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Governance in the European Union: Policies

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  1. Introduction.
  2. General features of the common fisheries policy.
    1. The 1983 council regulation.
    2. Objectives of the policy.
    3. The 1992 planned reform.
    4. The creation of Regional Advisory Councils.
    5. Three characteristic principles.
  3. Liberal intergovernmental decision-making: fixing of TACs and quotas.
    1. The example of the annual fixing of quotas and TACs.
    2. The Council regulation.
    3. The national preferences and the two factors.
  4. The implication of environmental non-governmental organisations: A new form of decision-making?
    1. The environmental consequences of the fisheries activities.
    2. Spain as an important fishing country.
  5. The analysis of the policy and its performance.
  6. Conclusion.
  7. Bibliography.

The Common Fisheries Policy is one of the oldest policies entirely delegated to the European Community since it is part of the Common agricultural policy. Indeed, in the Treaty of Rome, agricultural products are defined as ?the products of the soil, of stock-farming and of fisheries? (Art. 32 TEC). As a result, the fisheries policy has to follow the same objectives as the CAP, i.e. to increase productivity, to ensure a fair standard of living, to stabilise markets, to assure the availability of supplies and to ensure that supplies reach consumers at reasonable prices (Art. 33 TEC). However, if these objectives could be reached in agriculture through the creation of a common organisation of markets, in fisheries this would not have been enough. This is due to a certain specificity of the sector: it is based on common and mobile resources. It is obvious that certain species overlap territorial seas' limits and this biological fact explains why a supranational management of fisheries was needed, different from agriculture, and not only regulating a market but also the conditions of production . It is only in 1983 that a complete Common Fisheries Policy (CFP) is launched?and immediately some controversies appeared.

[...] They all complained though that they were asked to give an opinion on the fishing opportunities for 2007 before any proposal of the European Commission. They also regretted that this schedule problem prevents the EC to take account of social-economic factors in its proposal, since it can only be based on scientific advice. The outcome, however, must have been welcomed by the majority of RAC's members. The question now is to know how it is possible to have such a blatant denial of scientific expertise, especially when environmental matters are shown as one of the main priorities of the CFP. [...]


[...] (eds.) (2005) Policy-making in the European Union, Oxford University Press, fifth edition WWF-UK, Driftnet ban, available at: http://www.wwf.org.uk/anniversary/index2.asp (October 2007) Legislation Council Regulation (EEC) No. 100/76 of 19 January 1976 on the common organization of the market in fishery products Council Regulation (EEC) No. 170/83 establishing a Community system for the conservation and management of fishery resources Council Regulation (EEC) No. 3094/86 of 7 October 1986 providing for certain fishery resources conservation technical measures Case C-216/87 The Queen v Ministry of Agriculture, Fisheries and Food, ex parte Jaderow [1989] Case C-246/89 Commission of the European Communities v United Kingdom of Great Britain and Northern Ireland [1989] UN Resolution A/RES/46/215, Large-scale pelagic drift-net fishing and its impact on the living marine resources of the world's oceans and seas Council Regulation No. [...]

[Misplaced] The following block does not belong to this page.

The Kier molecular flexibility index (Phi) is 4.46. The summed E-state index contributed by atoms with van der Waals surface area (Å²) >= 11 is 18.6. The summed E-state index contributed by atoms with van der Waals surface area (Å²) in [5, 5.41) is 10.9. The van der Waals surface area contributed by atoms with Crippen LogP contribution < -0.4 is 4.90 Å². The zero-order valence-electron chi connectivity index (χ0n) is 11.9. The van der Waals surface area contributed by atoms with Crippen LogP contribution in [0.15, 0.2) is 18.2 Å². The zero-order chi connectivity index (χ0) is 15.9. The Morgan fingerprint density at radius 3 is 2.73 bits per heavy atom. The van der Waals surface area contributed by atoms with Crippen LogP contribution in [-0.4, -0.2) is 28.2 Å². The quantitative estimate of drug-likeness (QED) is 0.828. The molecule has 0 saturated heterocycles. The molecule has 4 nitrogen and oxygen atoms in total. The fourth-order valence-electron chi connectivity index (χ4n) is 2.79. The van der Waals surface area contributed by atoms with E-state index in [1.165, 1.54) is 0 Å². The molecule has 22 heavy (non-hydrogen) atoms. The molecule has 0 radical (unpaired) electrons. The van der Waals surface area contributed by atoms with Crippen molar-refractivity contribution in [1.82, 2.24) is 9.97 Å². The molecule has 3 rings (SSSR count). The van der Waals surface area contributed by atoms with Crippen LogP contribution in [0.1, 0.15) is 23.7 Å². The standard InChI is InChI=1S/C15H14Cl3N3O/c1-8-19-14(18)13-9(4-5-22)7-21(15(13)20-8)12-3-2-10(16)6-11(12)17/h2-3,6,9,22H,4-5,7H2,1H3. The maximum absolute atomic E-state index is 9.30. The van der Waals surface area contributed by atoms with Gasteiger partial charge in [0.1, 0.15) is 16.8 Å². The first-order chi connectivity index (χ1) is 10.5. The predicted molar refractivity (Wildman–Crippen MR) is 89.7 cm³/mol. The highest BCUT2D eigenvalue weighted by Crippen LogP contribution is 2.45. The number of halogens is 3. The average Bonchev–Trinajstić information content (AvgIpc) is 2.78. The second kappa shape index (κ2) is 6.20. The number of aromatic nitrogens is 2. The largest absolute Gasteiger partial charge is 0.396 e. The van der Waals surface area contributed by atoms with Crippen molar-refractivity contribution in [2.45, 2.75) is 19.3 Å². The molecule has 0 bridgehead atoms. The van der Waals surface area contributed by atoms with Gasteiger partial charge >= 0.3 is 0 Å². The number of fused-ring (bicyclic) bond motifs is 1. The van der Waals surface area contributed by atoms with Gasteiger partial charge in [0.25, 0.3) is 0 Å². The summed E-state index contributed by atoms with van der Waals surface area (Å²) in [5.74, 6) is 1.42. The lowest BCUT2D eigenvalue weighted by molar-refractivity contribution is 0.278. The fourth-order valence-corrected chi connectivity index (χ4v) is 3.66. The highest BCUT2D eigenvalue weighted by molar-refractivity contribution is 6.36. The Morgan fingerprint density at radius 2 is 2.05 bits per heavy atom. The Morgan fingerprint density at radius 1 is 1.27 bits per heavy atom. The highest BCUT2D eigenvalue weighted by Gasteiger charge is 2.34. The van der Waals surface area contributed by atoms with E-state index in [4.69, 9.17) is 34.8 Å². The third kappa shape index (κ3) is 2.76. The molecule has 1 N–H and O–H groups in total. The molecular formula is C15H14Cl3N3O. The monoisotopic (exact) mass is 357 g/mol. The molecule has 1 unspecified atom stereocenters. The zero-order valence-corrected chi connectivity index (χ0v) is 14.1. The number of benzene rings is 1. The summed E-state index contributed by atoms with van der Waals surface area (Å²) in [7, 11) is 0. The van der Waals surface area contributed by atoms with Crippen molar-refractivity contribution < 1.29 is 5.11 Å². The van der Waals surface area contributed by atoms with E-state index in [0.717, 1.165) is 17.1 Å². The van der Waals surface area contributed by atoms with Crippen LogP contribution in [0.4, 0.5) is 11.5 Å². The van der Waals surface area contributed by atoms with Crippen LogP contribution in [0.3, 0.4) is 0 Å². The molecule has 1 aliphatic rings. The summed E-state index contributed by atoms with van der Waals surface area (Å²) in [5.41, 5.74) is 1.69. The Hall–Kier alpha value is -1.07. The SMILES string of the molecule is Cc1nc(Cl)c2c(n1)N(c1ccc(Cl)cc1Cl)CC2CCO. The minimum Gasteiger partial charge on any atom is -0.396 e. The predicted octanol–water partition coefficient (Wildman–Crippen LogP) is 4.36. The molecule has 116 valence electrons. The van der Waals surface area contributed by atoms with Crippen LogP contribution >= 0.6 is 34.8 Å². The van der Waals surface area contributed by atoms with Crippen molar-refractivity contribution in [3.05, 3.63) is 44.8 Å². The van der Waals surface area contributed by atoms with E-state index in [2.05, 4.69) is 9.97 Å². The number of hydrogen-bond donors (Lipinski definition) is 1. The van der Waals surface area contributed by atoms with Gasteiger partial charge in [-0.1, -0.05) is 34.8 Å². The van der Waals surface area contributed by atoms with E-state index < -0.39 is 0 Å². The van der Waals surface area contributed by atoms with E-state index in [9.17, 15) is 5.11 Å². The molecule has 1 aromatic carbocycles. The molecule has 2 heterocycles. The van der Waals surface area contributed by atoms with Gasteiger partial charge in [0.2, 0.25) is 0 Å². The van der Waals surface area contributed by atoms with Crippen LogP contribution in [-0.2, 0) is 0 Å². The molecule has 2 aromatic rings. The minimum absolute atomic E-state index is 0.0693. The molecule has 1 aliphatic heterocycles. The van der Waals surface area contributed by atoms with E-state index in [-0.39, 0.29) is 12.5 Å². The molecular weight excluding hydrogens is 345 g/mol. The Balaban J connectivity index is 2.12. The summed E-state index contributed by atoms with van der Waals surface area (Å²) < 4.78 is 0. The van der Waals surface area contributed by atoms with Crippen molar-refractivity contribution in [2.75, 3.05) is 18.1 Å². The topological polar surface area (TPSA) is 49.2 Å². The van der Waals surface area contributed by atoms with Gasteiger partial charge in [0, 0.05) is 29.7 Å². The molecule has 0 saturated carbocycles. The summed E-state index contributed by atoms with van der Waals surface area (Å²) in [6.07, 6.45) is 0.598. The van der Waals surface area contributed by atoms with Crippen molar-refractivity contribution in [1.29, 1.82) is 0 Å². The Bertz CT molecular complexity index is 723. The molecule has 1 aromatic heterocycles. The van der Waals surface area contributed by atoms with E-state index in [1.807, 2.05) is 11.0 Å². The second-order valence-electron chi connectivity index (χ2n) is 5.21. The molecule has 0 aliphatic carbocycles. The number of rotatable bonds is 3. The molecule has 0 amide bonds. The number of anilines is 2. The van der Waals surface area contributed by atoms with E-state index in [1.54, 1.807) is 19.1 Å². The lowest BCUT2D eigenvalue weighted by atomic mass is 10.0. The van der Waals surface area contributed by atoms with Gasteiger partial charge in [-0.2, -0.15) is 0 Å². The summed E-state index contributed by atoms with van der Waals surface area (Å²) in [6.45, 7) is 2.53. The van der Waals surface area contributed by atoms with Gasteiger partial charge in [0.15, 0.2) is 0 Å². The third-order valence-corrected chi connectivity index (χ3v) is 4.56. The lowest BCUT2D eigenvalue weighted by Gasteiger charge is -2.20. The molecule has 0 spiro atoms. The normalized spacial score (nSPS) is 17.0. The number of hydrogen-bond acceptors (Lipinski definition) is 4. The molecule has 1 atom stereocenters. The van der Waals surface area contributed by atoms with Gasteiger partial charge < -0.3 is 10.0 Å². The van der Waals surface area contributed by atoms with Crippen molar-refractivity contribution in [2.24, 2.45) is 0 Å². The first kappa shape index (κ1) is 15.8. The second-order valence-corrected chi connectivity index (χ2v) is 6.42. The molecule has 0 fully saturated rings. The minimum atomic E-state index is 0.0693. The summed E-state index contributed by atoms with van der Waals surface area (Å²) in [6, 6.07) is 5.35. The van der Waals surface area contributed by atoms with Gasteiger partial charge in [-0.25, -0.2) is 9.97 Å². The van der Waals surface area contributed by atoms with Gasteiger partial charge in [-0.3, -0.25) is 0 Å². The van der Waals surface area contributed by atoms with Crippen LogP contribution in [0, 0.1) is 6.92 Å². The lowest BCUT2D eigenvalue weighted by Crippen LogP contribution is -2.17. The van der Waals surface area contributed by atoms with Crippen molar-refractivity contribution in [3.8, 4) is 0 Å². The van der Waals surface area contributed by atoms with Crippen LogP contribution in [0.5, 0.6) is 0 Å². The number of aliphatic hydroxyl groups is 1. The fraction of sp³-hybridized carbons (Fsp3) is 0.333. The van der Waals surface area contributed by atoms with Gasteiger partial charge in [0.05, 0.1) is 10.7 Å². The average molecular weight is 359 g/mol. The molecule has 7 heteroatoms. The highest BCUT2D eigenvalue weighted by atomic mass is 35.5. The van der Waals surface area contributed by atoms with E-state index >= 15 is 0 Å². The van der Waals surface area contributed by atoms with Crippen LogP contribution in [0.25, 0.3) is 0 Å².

[...] In return, the EU can negotiate agreements with third countries so that European fishermen can access their zones. Then in 1983 the Council regulation 170/83, officially establishing the Common fisheries policy, underlined the focus on conservation and management of resources, two objectives that are still the basis of today's policy. The main instruments of conservation were the setting of Total Allowable Catches (TAC) and quotas (article limiting the catches of certain species and in certain seas. The single use of TACs and quotas is not enough since it encourages fishermen to fish until the quotas are met and not until they think it is sufficient so various technical conservation regulations were gradually added, such as the ban of drift-nets (we will come back to it later), the establishment of closed areas, of minimum catches sizes Also some structural agreements have been set up, the Multi- Annual Guidance Programmes (MAGP), aiming to reduce fishing efforts (gradual fleet withdrawals or restrictions of days at sea). [...]

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